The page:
At Brookings William A. Galston writes about a new Pew Research Center study which indicates that voter turnout may be significantly higher than in recent years. He argues that, despite relatively low enthusiasm for the presidential candidates, the three quarters of the “voters who care a lot about the outcome…will turn out in droves to vote against the candidate they despise.”
Galston explains that, while enthusiasm for tbhe two presidential candidates is low, interest is high, with 80 percent of the poll respondents saying they have thought “quite a lot” about the election. This is the highest share measured in the past quarter century. Another 85 percent are “following the news about the presidential candidates very or fairly closely, also a quarter-century high.” And, 74 percent believe “it “really matters” who wins the election,”up from 63 percent in 2012.
Galston cautions, however, that voters dislike “the tone and substance of this year’s campaign” and there ius a 15 percent increase from 2012 in the number of voters who say the campaign is “too negative.” Further, “A record 41 percent of voters say that neither major party candidate would make a good president. This negative evaluation is more widespread for Republicans (46 percent) than for Democrats (33 percent).”
Galston queries Pew researchers about the seeming contradiction between enthusiasm and interest, and they provided him with data indicating that:
It appears that turnout can be relatively high even when voter satisfaction with the candidates is low, and vice versa. On the other hand, turnout tends to rise and fall in tandem with measures of voter interest and involvement. We would need a serious statistical analysis over a longer period of time to confirm these generalizations. Still, it is plausible that the Pew findings are pointing toward a higher turnout in 2016 than in 2012, perhaps as high as in 2008, although it is hard to be confident of that.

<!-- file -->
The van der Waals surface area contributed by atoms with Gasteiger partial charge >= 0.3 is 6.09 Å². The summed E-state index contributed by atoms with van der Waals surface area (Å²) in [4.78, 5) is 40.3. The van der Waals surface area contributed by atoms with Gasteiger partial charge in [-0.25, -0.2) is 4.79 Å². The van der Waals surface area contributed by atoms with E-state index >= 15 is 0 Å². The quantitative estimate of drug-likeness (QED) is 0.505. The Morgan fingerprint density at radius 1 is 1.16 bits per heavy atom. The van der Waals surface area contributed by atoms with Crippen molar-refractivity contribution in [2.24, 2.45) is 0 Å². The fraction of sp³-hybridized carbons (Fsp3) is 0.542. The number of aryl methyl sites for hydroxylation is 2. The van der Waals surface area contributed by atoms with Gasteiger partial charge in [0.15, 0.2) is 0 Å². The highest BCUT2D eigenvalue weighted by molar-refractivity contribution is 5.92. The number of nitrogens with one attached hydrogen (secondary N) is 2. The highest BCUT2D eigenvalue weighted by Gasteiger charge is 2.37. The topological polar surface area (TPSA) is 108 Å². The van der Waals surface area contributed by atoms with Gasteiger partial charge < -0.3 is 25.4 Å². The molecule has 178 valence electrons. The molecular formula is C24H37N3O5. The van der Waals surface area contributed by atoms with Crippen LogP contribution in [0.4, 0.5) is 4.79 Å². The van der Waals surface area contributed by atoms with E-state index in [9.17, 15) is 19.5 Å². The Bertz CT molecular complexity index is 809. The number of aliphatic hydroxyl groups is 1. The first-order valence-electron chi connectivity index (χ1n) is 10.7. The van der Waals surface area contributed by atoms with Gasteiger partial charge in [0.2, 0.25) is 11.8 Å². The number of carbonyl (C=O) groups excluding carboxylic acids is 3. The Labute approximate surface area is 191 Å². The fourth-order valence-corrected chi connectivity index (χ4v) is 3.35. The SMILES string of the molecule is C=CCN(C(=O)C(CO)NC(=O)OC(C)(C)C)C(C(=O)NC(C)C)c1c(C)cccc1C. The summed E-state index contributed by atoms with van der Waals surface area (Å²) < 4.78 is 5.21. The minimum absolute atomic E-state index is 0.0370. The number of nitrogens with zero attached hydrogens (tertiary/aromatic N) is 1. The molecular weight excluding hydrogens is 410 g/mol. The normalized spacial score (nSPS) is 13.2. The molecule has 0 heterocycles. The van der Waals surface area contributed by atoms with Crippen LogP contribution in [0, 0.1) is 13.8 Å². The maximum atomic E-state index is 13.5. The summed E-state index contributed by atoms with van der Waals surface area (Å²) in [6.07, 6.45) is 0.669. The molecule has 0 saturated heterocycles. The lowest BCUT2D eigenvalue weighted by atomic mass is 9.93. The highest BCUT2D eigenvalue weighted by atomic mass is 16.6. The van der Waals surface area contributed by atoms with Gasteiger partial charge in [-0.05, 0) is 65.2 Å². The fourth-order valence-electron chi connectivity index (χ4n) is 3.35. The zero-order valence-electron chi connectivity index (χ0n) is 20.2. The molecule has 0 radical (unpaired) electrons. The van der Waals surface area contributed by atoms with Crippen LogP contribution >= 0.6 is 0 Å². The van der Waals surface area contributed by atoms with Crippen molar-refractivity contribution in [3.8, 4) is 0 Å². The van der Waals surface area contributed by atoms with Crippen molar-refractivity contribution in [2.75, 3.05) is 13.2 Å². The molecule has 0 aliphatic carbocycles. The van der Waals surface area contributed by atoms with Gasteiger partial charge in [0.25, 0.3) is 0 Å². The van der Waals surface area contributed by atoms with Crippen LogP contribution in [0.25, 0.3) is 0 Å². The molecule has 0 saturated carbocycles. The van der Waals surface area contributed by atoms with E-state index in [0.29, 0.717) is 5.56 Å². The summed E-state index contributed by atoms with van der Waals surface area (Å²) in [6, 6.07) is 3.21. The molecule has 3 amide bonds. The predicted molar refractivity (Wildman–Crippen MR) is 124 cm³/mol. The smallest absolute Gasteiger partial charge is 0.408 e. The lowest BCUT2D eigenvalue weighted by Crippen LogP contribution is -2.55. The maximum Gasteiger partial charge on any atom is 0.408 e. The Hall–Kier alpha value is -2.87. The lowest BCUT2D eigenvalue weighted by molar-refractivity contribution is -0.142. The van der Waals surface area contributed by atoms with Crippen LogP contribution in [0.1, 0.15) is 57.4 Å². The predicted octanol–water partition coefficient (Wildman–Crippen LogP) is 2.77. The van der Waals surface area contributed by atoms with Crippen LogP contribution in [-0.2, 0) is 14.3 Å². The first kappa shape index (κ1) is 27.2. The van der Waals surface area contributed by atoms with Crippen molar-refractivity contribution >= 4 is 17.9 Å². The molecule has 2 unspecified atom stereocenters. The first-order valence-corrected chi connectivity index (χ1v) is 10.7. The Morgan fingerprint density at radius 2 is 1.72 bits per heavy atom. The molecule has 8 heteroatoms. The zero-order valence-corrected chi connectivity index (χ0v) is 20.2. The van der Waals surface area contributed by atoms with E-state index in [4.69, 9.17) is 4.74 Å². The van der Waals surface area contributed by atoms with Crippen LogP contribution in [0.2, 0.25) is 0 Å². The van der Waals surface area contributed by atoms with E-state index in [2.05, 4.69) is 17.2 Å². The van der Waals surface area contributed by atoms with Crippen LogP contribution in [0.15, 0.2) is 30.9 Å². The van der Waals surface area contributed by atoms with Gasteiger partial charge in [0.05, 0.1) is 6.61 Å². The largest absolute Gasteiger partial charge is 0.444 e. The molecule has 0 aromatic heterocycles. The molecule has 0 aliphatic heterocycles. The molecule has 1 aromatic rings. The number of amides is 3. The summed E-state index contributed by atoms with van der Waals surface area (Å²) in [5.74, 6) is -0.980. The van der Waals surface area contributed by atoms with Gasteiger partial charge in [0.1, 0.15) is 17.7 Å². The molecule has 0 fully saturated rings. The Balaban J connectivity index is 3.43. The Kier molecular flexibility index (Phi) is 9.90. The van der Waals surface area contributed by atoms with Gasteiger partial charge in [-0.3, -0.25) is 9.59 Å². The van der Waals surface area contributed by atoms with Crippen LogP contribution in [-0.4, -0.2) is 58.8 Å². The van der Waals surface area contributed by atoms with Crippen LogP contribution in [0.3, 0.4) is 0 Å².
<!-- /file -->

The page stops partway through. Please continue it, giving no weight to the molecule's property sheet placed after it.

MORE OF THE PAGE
“In this era of high polarization,” concludes Galston, “we have become accustomed to high levels of mutual disapproval between political partisans. This year, disapproval is high within as well as between partisan ranks, setting the stage for what promises to be one of the most negative campaigns that any of us has ever experienced.”
For Democrats, the case for optimism is that voters already feel they know Trump quite well, since he dominates the news nearly every day, while Clinton still has room to re-introduce herself to swing voters who will soon be paying more attention to her ads and the presidential debates. The notion is that many swing voters who have doubts about Clinton will modify their attitudes once they witness her performance in the debates, and her more thoughtful policies and mature temperament will stand in sharp contrast to Trump’s dubious qualifications and comments.
Yet, Trump is skilled at media manipulation, and all too many members of the press are willing to comply. Democrats are going to have to outwork Republicans to insure that Clinton gets a fair hearing and that her impressive qualifications shine through her adversary’s smoke screen.